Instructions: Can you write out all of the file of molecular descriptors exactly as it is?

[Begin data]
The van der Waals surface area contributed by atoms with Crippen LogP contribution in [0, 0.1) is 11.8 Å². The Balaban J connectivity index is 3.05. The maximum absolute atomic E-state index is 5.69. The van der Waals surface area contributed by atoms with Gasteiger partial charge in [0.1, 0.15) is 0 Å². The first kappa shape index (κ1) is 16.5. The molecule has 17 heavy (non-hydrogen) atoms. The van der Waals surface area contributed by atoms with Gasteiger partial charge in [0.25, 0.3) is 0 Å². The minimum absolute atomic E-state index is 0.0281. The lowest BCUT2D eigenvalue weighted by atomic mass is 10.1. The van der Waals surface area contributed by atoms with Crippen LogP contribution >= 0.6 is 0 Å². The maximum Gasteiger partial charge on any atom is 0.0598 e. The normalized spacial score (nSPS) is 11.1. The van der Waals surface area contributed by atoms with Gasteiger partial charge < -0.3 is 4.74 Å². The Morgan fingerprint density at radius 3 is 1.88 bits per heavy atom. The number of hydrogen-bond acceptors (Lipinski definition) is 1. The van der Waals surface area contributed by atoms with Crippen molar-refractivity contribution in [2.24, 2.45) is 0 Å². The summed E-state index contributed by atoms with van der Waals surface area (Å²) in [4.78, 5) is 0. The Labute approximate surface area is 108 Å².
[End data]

The van der Waals surface area contributed by atoms with Crippen LogP contribution in [0, 0.1) is 11.8 Å². The Balaban J connectivity index is 3.05. The maximum absolute atomic E-state index is 5.69. The van der Waals surface area contributed by atoms with Gasteiger partial charge in [0.1, 0.15) is 0 Å². The first kappa shape index (κ1) is 16.5. The molecule has 17 heavy (non-hydrogen) atoms. The van der Waals surface area contributed by atoms with Gasteiger partial charge in [0.25, 0.3) is 0 Å². The minimum absolute atomic E-state index is 0.0281. The lowest BCUT2D eigenvalue weighted by atomic mass is 10.1. The van der Waals surface area contributed by atoms with Crippen LogP contribution >= 0.6 is 0 Å². The maximum Gasteiger partial charge on any atom is 0.0598 e. The normalized spacial score (nSPS) is 11.1. The van der Waals surface area contributed by atoms with Gasteiger partial charge < -0.3 is 4.74 Å². The Morgan fingerprint density at radius 3 is 1.88 bits per heavy atom. The number of hydrogen-bond acceptors (Lipinski definition) is 1. The van der Waals surface area contributed by atoms with Crippen molar-refractivity contribution in [2.24, 2.45) is 0 Å². The summed E-state index contributed by atoms with van der Waals surface area (Å²) in [4.78, 5) is 0. The Labute approximate surface area is 108 Å².